Google unveils latest version of Android phones
Google Inc. said the latest versions of its Android phones will run faster, have more advanced capabilities and serve as Wi-Fi hotspots for other devices.
The Internet giant made the comments Thursday at its San Francisco developers conference, where it touted the fast adoption of smartphones powered by its software.
Google said it has surpassed 100,000 activations a day of Android-powered phones, up from 60,000 units a day in February. Android phones are in 48 countries and are available on 59 carriers.
Android ranks first in total Web and applications usage, according to data from AdMob, said Google vice president of engineering Vic Gundotra. And Android phones rank second in U.S. smartphone sales this quarter, second to RIM's BlackBerry, according to NPD.
"If you believe in openness, choice and innovation from everyone, then welcome to Android," Gundotra said.
Gundotra introduced the latest version of Android, known as "Froyo." Froyo has a "tethering" feature that means Android smartphones can connect other devices to the Internet, even those without a connection. "How about that iPad?" Gundotra said in just one of several swipes at Silicon Valley rival Apple.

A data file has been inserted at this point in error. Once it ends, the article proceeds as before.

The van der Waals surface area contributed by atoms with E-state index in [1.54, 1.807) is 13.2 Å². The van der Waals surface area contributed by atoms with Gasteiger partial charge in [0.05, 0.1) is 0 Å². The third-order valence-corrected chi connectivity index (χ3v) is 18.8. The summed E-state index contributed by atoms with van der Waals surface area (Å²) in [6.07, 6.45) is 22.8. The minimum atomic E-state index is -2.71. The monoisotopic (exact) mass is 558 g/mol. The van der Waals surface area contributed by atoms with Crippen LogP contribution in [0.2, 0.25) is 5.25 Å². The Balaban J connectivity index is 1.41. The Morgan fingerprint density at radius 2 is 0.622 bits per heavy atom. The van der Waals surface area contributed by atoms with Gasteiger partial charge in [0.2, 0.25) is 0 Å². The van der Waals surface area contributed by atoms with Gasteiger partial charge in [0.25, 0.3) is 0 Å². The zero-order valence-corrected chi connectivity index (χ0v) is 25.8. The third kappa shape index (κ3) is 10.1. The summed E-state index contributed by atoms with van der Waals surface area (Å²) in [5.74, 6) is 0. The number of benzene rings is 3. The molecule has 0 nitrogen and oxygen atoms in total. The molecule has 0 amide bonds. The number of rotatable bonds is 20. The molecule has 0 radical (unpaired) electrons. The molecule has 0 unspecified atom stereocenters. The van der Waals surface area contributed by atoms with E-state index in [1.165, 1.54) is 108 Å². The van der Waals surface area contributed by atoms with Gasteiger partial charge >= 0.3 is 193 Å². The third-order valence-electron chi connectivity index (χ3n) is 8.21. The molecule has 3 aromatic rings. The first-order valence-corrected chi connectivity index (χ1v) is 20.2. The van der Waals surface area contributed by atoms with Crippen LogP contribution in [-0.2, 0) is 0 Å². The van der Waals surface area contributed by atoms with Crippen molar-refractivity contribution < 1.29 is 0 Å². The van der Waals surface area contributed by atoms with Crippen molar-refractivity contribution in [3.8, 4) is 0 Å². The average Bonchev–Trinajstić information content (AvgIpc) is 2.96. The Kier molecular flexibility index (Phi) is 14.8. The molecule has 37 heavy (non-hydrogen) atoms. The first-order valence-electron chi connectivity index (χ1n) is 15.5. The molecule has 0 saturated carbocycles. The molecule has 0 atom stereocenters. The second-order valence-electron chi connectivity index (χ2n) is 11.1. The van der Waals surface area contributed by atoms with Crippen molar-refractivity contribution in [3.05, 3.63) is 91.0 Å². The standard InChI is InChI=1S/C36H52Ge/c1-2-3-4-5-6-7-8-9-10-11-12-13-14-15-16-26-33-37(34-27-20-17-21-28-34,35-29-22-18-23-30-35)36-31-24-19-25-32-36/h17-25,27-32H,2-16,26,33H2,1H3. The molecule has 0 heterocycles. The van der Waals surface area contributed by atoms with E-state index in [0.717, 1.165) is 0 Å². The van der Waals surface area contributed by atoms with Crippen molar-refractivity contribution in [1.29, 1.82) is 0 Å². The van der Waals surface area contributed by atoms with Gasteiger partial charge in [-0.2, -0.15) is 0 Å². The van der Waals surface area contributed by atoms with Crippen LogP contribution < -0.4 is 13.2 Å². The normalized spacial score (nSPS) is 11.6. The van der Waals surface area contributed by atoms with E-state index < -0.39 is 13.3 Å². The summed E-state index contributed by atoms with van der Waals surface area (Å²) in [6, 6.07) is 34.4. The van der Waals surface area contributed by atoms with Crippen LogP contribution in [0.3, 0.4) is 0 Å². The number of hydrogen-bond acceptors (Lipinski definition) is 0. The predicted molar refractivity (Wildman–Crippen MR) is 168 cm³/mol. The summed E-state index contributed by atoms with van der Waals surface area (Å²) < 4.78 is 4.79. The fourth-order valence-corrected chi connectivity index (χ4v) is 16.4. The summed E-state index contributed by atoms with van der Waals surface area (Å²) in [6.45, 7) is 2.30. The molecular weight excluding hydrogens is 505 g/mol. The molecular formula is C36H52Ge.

Gundotra also said Google is extending its tools that help advertisers target consumers with relevant ads and measure their response to them to mobile phones. One new tool is an ad that expands when consumers click on it. The format includes a number of new capabilities including click to call, get directions, buy tickets or play rich media.
Gundotra opened the keynote address by recalling his first day at Google. Andy Rubin, the Google executive behind Android, described his team's mission and purpose. Skeptical, Gundotra asked Rubin why the world needed another operating system.
Rubin told him that operating systems should be open so they can be built into all devices, forcing carriers to compete on the strength of their network. If Google did not create such an open system, Gundotra said, Rubin envisioned a future in which the industry would be controlled by one man, one device and one carrier.
-- Jessica Guynn